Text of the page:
Damase, Jacques.
Delaunay, Sonia.
Paris: Editions de la Galerie Motte, c. 1966. (12088).

Number 30 out of an edition of 100 numbered copies. Signed by the author and artist. Rythmes-couleurs is illustrated with eleven pochoirs (a refined stenciling technique used for making fine limited editions of stencil prints), including the cover.

Sonia Delaunay (1885–1979) first met French poet-publisher Jacques Damase (1930–2014) in 1964. He became her publisher until her death and was responsible for the exhibitions of her artworks in all media. Their book collaboration displays their similar styles, featuring her bold colors arranged in a dynamic relationship and his dramatic text, animated with differing sizes of font and perceived vocalization, echoing her arrangement. The shown opening of Damase’s text on art theory reads, “Which is the artist for whom the perfectly straight line or the perfect circle has value? When we speak of line we don’t mean ‘how to draw it straight.’”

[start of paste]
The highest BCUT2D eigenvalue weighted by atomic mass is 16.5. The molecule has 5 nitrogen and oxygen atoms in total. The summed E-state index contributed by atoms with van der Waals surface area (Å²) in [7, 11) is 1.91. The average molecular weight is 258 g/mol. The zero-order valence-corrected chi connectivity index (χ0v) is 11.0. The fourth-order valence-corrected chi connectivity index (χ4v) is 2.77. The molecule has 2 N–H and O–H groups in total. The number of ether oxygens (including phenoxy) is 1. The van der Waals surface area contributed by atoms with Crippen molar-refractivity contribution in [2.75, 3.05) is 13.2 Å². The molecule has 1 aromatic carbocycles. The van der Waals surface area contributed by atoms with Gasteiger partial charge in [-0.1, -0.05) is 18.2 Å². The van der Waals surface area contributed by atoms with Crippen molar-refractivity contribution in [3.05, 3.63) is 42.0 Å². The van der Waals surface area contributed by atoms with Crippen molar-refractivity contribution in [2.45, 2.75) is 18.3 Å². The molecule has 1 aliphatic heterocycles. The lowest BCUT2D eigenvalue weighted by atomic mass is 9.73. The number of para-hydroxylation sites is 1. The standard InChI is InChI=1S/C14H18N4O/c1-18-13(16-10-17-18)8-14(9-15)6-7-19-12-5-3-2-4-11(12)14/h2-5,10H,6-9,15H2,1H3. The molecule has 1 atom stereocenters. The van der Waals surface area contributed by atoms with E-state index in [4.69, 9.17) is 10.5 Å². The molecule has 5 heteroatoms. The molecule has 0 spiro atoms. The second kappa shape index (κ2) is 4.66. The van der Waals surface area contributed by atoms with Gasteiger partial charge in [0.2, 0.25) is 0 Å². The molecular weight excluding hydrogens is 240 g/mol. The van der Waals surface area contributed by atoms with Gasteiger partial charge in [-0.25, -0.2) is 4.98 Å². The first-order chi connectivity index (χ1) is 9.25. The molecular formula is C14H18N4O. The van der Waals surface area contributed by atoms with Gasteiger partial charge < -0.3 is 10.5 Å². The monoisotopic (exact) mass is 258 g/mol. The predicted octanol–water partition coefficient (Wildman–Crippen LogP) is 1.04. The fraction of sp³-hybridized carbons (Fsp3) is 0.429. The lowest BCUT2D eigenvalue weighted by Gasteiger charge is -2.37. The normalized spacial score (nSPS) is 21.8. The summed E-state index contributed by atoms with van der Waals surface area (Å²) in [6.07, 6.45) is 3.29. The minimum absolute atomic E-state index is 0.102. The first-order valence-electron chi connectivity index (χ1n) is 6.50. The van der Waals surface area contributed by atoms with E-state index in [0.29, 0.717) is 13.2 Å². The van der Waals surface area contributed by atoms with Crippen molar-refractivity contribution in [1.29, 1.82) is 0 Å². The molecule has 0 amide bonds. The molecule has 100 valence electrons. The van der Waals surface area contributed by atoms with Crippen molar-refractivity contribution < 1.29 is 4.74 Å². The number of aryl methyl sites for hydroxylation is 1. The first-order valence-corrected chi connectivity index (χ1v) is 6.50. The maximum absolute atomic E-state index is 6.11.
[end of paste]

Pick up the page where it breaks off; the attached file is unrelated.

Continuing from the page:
Since the 1940s Delaunay worked concurrently on three series of painting and prints called Rhyme sans Fin (Endless Rhyme), Rythme Couleur (Color Rhythm), and Rythme Coloré (Colorful Rhythm). She used composition, re-composition, and divisions of the circle and the square to create a sense of movement. With her husband Robert Delaunay, she pioneered the movement Simultanism, involving the interaction between colors to create depth and movement (simultaneous contrast). She stated, “One who knows how to appreciate colour relationships, the influence of one colour on another, their contrasts and dissonances, is promised an infinitely diverse imagery.”

Delaunay was born in the Ukraine, and she often referred to the influence of color and bright costumes of the Ukrainian peasant weddings in her art. She lived her art, and through her childhood remembrances would apply fabric to the walls in her home in Paris. Delaunay explored color dynamism for most of her life, through her paintings, fashion designs, as a graphic artist, and with a collaborative partnership with her husband, Robert. They both believed that color gives depth, simultaneous depth, and that the infinite combinations of color have poetry and an expressive language.